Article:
@Bossman: They will problably get round this by saying that it is not teaching but informing the pupils what you do by giving them a talk once a week. I never even thought about the point you raised, and aggree that as witch is on limited number of hours, would this be a good use of your time? Or is this in addition to your current work?
Instead of my original suggestion, maybe you could go with the "how to troubleshoot" process instead. At least if you show some pupils how to check the basics, it may cut down on the the unneccesary jobs coming your way. Other than that I completely agree with Bossman, although only you will know how you are likely to be treated by the school and whether it is in your interest to take on teaching type duties.
Last edited by penfold; 5th January 2010 at 01:33 PM.
5th January 2010, 01:34 PM #13
5th January 2010, 07:39 PM #14
Hmmm - perhaps I need to clarify...
I am indeed only part-time but generally speaking I do have time to do this sort of thing (unless there is an emergency or something major ). ATM I don't have a lot going on as most of my machines and printers seem to be running OK and although I need a new switch, we have NO money so I can't look into that! My system is new as of the summer and my new server, running 2008, seems quite happy. I'm sure that there is lots more I can do (and indeed do, when I feel inclined) but I don't have the software expertise of some of you lot (I'm a hardware test engineer by training and inclination) so I can't fiddle with bits of software. I don't do the website at this school either.
Having said that, some days are utterly manic and work would always be a priority.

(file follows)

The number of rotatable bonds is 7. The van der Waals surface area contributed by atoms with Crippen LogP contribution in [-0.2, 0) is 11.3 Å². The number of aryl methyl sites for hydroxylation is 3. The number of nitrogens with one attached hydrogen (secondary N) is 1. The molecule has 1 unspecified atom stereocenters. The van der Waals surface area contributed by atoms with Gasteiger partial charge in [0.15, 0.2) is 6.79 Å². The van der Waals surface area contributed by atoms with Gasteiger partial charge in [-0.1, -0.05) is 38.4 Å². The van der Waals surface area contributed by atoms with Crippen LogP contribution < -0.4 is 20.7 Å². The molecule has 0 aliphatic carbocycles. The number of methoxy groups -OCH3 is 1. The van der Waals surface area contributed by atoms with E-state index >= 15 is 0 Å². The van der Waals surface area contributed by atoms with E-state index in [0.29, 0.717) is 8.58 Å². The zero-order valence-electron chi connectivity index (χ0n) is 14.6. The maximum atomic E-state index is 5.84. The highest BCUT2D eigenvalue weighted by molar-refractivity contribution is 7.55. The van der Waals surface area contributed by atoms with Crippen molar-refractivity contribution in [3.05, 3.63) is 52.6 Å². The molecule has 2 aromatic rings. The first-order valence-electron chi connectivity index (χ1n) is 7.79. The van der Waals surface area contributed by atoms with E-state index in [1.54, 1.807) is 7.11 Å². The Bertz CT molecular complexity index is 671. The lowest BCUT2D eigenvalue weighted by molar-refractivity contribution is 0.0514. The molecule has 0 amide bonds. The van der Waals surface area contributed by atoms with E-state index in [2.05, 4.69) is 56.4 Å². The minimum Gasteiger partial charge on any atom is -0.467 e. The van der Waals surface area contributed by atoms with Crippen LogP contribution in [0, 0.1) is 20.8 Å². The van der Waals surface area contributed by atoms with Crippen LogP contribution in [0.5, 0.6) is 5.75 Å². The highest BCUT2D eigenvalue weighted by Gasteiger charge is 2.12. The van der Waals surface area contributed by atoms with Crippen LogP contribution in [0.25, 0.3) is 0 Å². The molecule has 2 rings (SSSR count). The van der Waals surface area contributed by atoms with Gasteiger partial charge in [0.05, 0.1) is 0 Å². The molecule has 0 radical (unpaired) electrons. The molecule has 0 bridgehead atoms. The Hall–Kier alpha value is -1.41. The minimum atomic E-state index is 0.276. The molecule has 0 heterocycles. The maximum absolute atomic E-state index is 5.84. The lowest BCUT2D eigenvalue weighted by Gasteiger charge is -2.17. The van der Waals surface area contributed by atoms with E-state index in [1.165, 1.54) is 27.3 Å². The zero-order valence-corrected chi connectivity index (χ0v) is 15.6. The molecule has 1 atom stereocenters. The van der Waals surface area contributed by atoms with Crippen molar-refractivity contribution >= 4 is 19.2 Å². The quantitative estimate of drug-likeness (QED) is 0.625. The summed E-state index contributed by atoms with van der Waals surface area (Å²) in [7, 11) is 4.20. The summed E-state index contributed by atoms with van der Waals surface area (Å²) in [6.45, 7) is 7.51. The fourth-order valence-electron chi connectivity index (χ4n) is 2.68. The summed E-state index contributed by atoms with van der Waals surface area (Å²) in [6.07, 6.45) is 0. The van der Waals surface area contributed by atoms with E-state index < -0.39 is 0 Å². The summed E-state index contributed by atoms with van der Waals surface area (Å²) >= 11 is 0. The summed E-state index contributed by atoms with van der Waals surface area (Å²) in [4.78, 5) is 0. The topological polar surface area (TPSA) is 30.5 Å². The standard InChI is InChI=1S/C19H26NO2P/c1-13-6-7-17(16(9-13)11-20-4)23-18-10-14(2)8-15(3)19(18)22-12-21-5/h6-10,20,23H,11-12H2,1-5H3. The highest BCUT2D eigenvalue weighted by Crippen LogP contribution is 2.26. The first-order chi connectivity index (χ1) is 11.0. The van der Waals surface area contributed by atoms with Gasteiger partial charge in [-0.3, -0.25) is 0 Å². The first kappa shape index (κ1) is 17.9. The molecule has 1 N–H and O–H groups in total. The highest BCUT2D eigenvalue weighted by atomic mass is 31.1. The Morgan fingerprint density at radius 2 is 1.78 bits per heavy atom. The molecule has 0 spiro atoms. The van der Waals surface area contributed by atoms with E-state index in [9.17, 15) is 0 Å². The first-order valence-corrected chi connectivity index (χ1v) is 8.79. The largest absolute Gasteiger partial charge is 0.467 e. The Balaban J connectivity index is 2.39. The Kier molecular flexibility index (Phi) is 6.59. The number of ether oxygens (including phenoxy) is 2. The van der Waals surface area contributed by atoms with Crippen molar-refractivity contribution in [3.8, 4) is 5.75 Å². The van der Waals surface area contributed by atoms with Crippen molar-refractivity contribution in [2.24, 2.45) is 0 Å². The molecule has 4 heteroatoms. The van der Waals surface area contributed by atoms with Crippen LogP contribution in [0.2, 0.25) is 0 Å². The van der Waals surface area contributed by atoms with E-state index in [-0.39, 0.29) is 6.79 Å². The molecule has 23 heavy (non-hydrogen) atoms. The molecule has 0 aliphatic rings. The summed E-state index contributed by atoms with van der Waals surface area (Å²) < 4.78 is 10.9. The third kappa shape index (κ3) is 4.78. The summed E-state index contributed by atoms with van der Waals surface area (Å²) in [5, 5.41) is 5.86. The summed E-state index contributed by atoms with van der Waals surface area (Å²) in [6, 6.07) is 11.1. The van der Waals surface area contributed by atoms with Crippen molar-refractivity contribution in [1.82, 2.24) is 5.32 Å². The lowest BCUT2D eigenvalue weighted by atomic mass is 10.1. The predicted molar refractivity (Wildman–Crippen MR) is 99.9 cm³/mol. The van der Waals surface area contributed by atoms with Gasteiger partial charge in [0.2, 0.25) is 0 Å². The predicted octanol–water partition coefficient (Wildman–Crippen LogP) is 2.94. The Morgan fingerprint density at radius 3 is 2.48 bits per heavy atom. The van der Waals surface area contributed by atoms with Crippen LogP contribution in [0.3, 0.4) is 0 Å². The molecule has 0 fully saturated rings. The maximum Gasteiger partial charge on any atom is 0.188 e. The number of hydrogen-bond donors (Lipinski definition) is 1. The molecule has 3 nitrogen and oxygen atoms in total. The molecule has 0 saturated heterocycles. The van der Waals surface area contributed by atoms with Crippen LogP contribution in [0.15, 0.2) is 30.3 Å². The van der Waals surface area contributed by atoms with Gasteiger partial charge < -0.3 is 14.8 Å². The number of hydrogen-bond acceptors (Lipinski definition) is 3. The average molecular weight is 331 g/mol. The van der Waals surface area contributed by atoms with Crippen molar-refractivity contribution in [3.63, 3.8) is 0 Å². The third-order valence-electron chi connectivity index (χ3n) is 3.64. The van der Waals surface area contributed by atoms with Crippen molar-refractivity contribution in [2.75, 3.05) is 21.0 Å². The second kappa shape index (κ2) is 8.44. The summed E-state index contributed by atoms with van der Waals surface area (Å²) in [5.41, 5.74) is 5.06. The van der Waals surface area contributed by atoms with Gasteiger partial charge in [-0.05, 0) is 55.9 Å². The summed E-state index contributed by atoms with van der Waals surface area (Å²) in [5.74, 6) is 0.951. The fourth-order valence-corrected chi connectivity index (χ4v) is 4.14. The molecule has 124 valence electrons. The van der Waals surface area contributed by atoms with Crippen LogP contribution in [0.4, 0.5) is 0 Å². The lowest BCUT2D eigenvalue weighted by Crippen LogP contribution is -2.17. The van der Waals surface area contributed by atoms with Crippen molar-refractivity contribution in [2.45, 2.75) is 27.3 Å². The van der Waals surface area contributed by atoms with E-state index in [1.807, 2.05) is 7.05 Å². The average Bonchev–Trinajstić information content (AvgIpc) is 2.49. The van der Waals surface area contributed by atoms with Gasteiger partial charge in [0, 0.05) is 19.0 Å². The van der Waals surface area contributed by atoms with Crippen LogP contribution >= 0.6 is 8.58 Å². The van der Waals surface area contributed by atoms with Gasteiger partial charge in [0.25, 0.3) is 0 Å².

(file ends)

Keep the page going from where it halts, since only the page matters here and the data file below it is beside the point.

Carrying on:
It isn't as formal an arrangement as perhaps I implied - there is a boy in year 7 (so he is 12) who is very keen on computers and he has asked if he and a couple of mates can come and talk to me about what I do. He suffers quite a lot of teasing as he is a bit of a geek and as I get on very well with him, I would like to help him. He appears in my room every now and again to tell me about his home system, and a change of my hours means I will be here at lunchtime so he can spend some time with me and my computers.
mossj -what open source games would you suggest?
penfold - I like this idea - the lad and his mates are certainly bright enough to learn basic troubleshooting - in fact I think he does a bit of it already, and he is the only person savvy enough to actually put an 'out of order' sign on a duff machine, and come and tell me about it!!
Bossman: I do take your point but actually it is nice to be a bit involved with the school - when you are as part-time as I am. no one ever includes you in anything and you feel constantly left out of the life of the school.